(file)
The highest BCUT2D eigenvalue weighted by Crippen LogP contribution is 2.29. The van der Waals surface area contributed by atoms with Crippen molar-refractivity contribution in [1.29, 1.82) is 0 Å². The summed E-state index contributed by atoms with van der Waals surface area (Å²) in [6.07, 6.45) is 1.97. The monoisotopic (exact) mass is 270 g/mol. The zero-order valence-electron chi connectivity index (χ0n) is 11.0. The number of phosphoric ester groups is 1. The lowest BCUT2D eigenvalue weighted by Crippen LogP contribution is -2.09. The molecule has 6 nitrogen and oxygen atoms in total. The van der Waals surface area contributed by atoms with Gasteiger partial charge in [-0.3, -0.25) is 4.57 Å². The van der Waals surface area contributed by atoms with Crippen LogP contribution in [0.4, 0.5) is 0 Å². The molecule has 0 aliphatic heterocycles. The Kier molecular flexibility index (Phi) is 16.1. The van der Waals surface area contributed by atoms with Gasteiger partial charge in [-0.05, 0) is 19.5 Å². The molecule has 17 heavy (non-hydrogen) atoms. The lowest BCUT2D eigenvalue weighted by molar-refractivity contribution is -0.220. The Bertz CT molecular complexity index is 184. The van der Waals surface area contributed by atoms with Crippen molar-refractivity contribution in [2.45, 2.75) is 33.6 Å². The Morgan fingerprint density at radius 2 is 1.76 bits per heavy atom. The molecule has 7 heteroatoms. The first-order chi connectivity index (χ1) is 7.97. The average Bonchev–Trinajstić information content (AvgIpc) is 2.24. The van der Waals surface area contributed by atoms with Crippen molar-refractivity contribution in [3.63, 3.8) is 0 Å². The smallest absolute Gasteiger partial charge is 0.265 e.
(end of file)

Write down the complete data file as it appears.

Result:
The highest BCUT2D eigenvalue weighted by Crippen LogP contribution is 2.29. The van der Waals surface area contributed by atoms with Crippen molar-refractivity contribution in [1.29, 1.82) is 0 Å². The summed E-state index contributed by atoms with van der Waals surface area (Å²) in [6.07, 6.45) is 1.97. The monoisotopic (exact) mass is 270 g/mol. The zero-order valence-electron chi connectivity index (χ0n) is 11.0. The number of phosphoric ester groups is 1. The lowest BCUT2D eigenvalue weighted by Crippen LogP contribution is -2.09. The molecule has 6 nitrogen and oxygen atoms in total. The van der Waals surface area contributed by atoms with Gasteiger partial charge in [-0.3, -0.25) is 4.57 Å². The van der Waals surface area contributed by atoms with Crippen LogP contribution in [0.4, 0.5) is 0 Å². The molecule has 0 aliphatic heterocycles. The Kier molecular flexibility index (Phi) is 16.1. The van der Waals surface area contributed by atoms with Gasteiger partial charge in [-0.05, 0) is 19.5 Å². The molecule has 17 heavy (non-hydrogen) atoms. The lowest BCUT2D eigenvalue weighted by molar-refractivity contribution is -0.220. The Bertz CT molecular complexity index is 184. The van der Waals surface area contributed by atoms with Crippen molar-refractivity contribution in [2.45, 2.75) is 33.6 Å². The Morgan fingerprint density at radius 2 is 1.76 bits per heavy atom. The molecule has 7 heteroatoms. The first-order chi connectivity index (χ1) is 7.97. The average Bonchev–Trinajstić information content (AvgIpc) is 2.24. The van der Waals surface area contributed by atoms with Crippen molar-refractivity contribution in [3.63, 3.8) is 0 Å². The smallest absolute Gasteiger partial charge is 0.265 e.